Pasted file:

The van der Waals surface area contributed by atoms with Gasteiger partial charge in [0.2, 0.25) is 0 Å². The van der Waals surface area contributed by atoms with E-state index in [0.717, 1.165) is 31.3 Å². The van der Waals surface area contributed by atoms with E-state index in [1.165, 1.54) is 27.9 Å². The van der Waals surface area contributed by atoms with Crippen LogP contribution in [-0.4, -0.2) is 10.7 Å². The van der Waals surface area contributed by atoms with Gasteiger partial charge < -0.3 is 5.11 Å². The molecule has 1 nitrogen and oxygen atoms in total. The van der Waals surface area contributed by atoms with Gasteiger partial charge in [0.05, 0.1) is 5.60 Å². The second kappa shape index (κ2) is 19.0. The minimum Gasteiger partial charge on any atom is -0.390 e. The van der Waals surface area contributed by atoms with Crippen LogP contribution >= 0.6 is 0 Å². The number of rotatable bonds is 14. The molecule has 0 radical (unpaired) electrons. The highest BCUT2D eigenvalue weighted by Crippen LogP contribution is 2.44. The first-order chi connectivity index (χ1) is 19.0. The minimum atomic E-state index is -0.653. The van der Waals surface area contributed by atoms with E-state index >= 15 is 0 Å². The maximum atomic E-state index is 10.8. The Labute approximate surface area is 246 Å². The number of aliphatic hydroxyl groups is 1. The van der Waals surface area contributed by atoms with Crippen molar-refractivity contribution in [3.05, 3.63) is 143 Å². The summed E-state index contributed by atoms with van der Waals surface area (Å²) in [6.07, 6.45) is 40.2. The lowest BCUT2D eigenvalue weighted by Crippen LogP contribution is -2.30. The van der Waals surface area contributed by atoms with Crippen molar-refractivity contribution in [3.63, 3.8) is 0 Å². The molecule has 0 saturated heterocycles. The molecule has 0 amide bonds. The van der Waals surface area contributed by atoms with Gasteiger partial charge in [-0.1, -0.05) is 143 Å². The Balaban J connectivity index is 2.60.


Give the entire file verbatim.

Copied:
The van der Waals surface area contributed by atoms with Gasteiger partial charge in [0.2, 0.25) is 0 Å². The van der Waals surface area contributed by atoms with E-state index in [0.717, 1.165) is 31.3 Å². The van der Waals surface area contributed by atoms with E-state index in [1.165, 1.54) is 27.9 Å². The van der Waals surface area contributed by atoms with Crippen LogP contribution in [-0.4, -0.2) is 10.7 Å². The van der Waals surface area contributed by atoms with Gasteiger partial charge < -0.3 is 5.11 Å². The molecule has 1 nitrogen and oxygen atoms in total. The van der Waals surface area contributed by atoms with Gasteiger partial charge in [0.05, 0.1) is 5.60 Å². The second kappa shape index (κ2) is 19.0. The minimum Gasteiger partial charge on any atom is -0.390 e. The van der Waals surface area contributed by atoms with Crippen LogP contribution >= 0.6 is 0 Å². The number of rotatable bonds is 14. The molecule has 0 radical (unpaired) electrons. The highest BCUT2D eigenvalue weighted by Crippen LogP contribution is 2.44. The first-order chi connectivity index (χ1) is 19.0. The minimum atomic E-state index is -0.653. The van der Waals surface area contributed by atoms with E-state index >= 15 is 0 Å². The maximum atomic E-state index is 10.8. The Labute approximate surface area is 246 Å². The number of aliphatic hydroxyl groups is 1. The van der Waals surface area contributed by atoms with Crippen molar-refractivity contribution in [3.05, 3.63) is 143 Å². The summed E-state index contributed by atoms with van der Waals surface area (Å²) in [6.07, 6.45) is 40.2. The lowest BCUT2D eigenvalue weighted by Crippen LogP contribution is -2.30. The van der Waals surface area contributed by atoms with Crippen molar-refractivity contribution in [3.63, 3.8) is 0 Å². The molecule has 0 saturated heterocycles. The molecule has 0 amide bonds. The van der Waals surface area contributed by atoms with Gasteiger partial charge in [-0.1, -0.05) is 143 Å². The Balaban J connectivity index is 2.60.